There is a growing trend of referencing the UN Sustainable Development Goals in sustainability reporting. While there are good reasons for utilising them, there are some potential downsides to be aware of.

The 17 Sustainable Development Goals (SDGs) define global sustainable development priorities and aspirations for 2030 and seek to mobilize global efforts around a common set of goals and targets. They were launched in 2015 by the UN and call for worldwide action among governments, business and civil society to end poverty and create a life of dignity and opportunity for all, within the boundaries of the planet.

The UN SDGs were not created with the intention of being used in sustainability reporting. They represent areas of focus for sustainable development. This leads to both strengths and weaknesses in using them in sustainability reporting.

The UN SDGs are well known globally. Other sustainability reporting frameworks are generally not as familiar to people, whereas the SDGs are more recognisable and their inclusion can be more meaningful to people who are not familiar with sustainability reporting practices.

The fact that there is not a strong link between the UN SDGs and sustainability reporting makes them easier to apply. There are not any requirements to meet before they can be used which gives great flexibility in how they can be reported against. The SDGs can be made central to sustainability reporting, or they can be kept as a small reference.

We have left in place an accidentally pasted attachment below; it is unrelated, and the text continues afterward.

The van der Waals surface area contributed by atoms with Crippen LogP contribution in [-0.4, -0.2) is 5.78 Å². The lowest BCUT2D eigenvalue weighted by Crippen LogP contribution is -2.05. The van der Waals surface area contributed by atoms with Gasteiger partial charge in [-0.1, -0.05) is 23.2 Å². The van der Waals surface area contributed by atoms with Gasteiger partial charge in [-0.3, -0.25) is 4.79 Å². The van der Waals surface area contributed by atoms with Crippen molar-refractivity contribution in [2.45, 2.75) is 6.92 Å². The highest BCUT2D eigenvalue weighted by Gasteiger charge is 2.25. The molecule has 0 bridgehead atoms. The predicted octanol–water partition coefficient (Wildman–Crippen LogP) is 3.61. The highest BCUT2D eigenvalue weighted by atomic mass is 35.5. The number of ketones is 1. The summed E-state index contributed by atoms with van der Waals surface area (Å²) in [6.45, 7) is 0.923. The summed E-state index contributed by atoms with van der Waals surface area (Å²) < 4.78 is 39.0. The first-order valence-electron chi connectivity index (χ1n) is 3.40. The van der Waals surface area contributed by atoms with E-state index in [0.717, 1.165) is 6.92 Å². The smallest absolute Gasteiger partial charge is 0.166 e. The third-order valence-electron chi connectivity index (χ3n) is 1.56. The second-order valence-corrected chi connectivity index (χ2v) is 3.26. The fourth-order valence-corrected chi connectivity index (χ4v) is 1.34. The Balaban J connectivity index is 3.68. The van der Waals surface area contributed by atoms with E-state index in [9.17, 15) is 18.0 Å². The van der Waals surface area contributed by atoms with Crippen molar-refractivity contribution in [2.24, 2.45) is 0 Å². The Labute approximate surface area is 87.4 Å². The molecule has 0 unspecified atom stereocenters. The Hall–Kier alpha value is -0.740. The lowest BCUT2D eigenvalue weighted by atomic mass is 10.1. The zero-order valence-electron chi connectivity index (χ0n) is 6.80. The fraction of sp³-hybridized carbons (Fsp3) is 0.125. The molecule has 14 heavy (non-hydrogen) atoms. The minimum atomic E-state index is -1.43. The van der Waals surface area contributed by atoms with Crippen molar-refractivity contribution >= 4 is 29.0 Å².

This strength leads to the greatest weakness of using the UN SDGs. It is very easy to use them in a way that does not feel meaningful. The term ‘SDG-washing’ is used to describe reporting that includes references to the SDGs, without making meaningful changes to the sustainability policies of the company.

The idea of the SDGs is that companies will reflect on their current sustainability policies and performance, and make changes, in order to contribute to global sustainable development and achieving the goals and targets associated with the SDGs. If a company doesn’t do this and merely references the SDGs, it can come across as though the company is trying to look more sustainability-focused and progressive than it actually is.

The way to avoid ‘SDG-washing’ is to select the SDGs that a company feels that it can have the greatest impact on and articulating the work that it will do to further sustainable development in those areas. A company should also select metrics and targets to ensure that there is progress in its sustainability policies and strategy to contribute effectively to the SDGs that the company is most closely aligned to.

For more detail on how to use sustainability reporting frameworks effectively, request a copy of our sustainability reporting guide, or talk to a member of our team.

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